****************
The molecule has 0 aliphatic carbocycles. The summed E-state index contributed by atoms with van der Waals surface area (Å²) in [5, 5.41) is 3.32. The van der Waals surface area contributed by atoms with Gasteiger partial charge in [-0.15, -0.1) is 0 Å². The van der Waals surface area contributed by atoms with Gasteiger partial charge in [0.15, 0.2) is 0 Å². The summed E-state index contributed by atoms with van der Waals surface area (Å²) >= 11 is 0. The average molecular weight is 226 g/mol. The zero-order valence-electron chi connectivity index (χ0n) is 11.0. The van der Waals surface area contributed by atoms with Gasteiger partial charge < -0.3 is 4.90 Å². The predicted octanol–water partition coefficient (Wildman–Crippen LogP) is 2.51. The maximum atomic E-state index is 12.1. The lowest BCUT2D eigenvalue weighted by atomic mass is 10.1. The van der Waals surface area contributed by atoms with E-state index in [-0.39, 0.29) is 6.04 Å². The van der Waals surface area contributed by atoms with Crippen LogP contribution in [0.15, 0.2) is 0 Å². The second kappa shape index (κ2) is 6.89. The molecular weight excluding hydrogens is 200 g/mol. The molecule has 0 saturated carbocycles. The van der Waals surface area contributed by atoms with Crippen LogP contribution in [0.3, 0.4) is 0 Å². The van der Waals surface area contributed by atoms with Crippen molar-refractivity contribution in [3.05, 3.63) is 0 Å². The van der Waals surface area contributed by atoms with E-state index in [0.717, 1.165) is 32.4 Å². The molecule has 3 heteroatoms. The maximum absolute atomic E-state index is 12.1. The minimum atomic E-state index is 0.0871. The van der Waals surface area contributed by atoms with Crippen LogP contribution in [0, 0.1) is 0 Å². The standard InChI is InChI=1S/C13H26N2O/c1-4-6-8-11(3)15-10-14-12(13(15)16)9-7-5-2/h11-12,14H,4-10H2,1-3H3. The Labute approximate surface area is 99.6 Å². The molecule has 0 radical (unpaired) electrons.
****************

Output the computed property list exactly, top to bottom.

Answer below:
The molecule has 0 aliphatic carbocycles. The summed E-state index contributed by atoms with van der Waals surface area (Å²) in [5, 5.41) is 3.32. The van der Waals surface area contributed by atoms with Gasteiger partial charge in [-0.15, -0.1) is 0 Å². The van der Waals surface area contributed by atoms with Gasteiger partial charge in [0.15, 0.2) is 0 Å². The summed E-state index contributed by atoms with van der Waals surface area (Å²) >= 11 is 0. The average molecular weight is 226 g/mol. The zero-order valence-electron chi connectivity index (χ0n) is 11.0. The van der Waals surface area contributed by atoms with Gasteiger partial charge < -0.3 is 4.90 Å². The predicted octanol–water partition coefficient (Wildman–Crippen LogP) is 2.51. The maximum atomic E-state index is 12.1. The lowest BCUT2D eigenvalue weighted by atomic mass is 10.1. The van der Waals surface area contributed by atoms with E-state index in [-0.39, 0.29) is 6.04 Å². The van der Waals surface area contributed by atoms with Crippen LogP contribution in [0.15, 0.2) is 0 Å². The second kappa shape index (κ2) is 6.89. The molecular weight excluding hydrogens is 200 g/mol. The molecule has 0 saturated carbocycles. The van der Waals surface area contributed by atoms with Crippen LogP contribution in [0.3, 0.4) is 0 Å². The van der Waals surface area contributed by atoms with Crippen molar-refractivity contribution in [3.05, 3.63) is 0 Å². The van der Waals surface area contributed by atoms with E-state index in [0.717, 1.165) is 32.4 Å². The molecule has 3 heteroatoms. The maximum absolute atomic E-state index is 12.1. The minimum atomic E-state index is 0.0871. The van der Waals surface area contributed by atoms with Crippen LogP contribution in [0, 0.1) is 0 Å². The standard InChI is InChI=1S/C13H26N2O/c1-4-6-8-11(3)15-10-14-12(13(15)16)9-7-5-2/h11-12,14H,4-10H2,1-3H3. The Labute approximate surface area is 99.6 Å². The molecule has 0 radical (unpaired) electrons.